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For many people, healthy hair is a priority. Whether that looks like less damage from heat styling, fewer split ends, or long hair that doesn’t break, the key – no matter your hair type – is all about having a consistent routine that works for you. If you’re after length specifically, know that while there is no magical product that will help your hair grow overnight, there are a multitude of options that have seen promising results, one of which is biotin.

Biotin can be found in topical products like shampoos and scalp serums, but most people who choose to utilize the ingredient take it in supplement form. However, recently there have been concerns from those ingesting the supplement regarding an unexpected side effect: acne.

So, does biotin cause acne or is that a myth? Ahead, we ask experts to weigh in on the subject. Keep scrolling to learn more.

What Is Biotin?

Biotin, which is also known as vitamin H or vitamin B7, “plays a role in assisting enzymes to break own fats, carbohydrates, and proteins in food,” Omer Ibrahim, MD, FAAD, board-certified dermatologist at Chicago Cosmetic Surgery and Dermatology, tells PS. Biotin can be found in different everyday foods like meat and whole grains, but it’s often taken in supplement form to help improve the health of hair, skin, and nails.

“Hair thrives on protein, iron, zinc, and vitamin B12. If you are not getting enough nutrients from your diet, supplements can increase low levels,” says dermatologist Dendy Engelman, MD. “These nutrients help support hair structure, growth, breakdown carbs and fats, moisturize the scalp, and distribute oxygen to the cells.”

Does Biotin Cause Acne?

If you’ve experienced breakouts after ingesting the vitamin – or if you’ve spent some time wondering about the potential side effects they might have on your skin should you start taking them – it’s worth noting there’s not enough research to conclude that biotin is the cause.

“While not everyone who takes biotin will experience acne, there are some anecdotal reports of people noticing increased acne after taking biotin,” dermatologist Marisa Garshick, MD, says. “When biotin is taken as a supplement, the amount of biotin in the gut may be relatively higher than the amount of other B vitamins, specifically vitamin B5, also known as pantothenic acid.” Pantothenic acid, as Dr. Garshick says, has been known to help prevent acne, so when less of it is present in the body, theoretically, it can lead to breakouts.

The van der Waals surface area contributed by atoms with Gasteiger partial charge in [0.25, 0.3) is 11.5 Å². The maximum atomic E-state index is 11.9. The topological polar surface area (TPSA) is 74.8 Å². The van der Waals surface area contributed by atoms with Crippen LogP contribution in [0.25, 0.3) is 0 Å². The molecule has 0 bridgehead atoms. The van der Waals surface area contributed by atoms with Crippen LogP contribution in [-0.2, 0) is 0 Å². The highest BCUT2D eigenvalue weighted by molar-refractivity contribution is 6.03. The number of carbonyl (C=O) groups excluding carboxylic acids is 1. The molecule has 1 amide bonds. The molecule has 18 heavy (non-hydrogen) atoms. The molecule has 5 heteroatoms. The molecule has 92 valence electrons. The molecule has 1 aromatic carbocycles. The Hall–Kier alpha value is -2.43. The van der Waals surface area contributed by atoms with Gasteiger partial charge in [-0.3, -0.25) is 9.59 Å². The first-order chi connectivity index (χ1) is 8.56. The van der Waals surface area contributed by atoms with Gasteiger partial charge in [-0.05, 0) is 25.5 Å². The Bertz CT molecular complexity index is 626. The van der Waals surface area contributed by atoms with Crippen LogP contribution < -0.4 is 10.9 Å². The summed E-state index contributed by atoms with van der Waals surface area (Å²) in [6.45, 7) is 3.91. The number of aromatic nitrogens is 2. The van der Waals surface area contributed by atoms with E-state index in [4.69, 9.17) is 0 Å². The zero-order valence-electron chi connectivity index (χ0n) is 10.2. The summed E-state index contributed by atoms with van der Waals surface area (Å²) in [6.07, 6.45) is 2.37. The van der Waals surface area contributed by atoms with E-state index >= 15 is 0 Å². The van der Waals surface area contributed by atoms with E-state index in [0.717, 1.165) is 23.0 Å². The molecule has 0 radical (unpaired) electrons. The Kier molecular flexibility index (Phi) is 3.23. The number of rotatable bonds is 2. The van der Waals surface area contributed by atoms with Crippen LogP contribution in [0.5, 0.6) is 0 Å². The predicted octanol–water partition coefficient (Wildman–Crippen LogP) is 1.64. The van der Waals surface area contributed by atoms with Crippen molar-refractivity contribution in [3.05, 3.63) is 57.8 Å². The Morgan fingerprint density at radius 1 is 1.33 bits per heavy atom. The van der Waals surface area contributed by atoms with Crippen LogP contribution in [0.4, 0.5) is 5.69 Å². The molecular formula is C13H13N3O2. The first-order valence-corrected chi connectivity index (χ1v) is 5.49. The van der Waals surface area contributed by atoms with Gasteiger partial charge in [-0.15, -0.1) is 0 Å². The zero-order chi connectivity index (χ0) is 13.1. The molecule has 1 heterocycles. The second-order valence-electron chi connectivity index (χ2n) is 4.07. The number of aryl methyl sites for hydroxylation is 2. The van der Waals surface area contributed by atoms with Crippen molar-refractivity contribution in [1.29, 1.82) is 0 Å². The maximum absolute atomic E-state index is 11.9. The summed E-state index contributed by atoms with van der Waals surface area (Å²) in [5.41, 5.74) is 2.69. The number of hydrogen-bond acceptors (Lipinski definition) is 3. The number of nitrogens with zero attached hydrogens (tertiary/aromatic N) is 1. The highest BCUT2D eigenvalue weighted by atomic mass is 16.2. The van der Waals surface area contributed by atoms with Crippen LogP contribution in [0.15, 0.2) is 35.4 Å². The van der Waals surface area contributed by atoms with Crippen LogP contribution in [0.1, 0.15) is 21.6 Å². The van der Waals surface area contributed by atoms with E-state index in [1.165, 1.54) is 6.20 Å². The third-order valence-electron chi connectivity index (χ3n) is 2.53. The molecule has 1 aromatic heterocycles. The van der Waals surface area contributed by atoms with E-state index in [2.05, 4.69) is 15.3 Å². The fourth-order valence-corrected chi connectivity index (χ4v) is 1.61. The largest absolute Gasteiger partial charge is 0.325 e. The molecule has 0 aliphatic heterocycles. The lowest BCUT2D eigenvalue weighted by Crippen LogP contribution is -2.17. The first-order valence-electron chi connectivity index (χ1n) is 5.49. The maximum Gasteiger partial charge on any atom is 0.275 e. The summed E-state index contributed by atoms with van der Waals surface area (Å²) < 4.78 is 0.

Additionally, although it isn’t related directly to acne, taking biotin can affect blood tests that check on your thyroid gland. “People taking biotin supplements may have falsely low thyroid stimulating hormone (TSH), and falsely high levels of triiodothyronine (T3) or thyroxine (T4),” Dr. Ibrahim says.

Can Biotin Treat Acne?

On the flip side, even though minimal evidence suggests that taking biotin can cause acne, some research has lead people to believe that biotin can be used to treat it. According to Dr. Garshick, this has only been looked into when the biotin is combined with other acne-fighting ingredients though when several participants in a recent study took the supplement and saw improvements in their skin, it wasn’t clear how much of the improvement was actually related to the biotin itself versus the other ingredients.

As always, if you’ve been looking into taking biotin (or any supplements) lately or if you have specific questions about treating and preventing acne, the best thing for you do is reach out to a doctor or dermatologist for more definitive instructions.

– Additional reporting by Renee Rodriguez

Danielle Jackson was a former assistant editor for POPSUGAR Beauty.

Renee Rodriguez is a staff writer and social producer for PS. She writes across all verticals, but her main areas of expertise focus on fashion and beauty content with an emphasis on reviews and editor experiments. She also produces social content for the PS TikTok and Instagram accounts.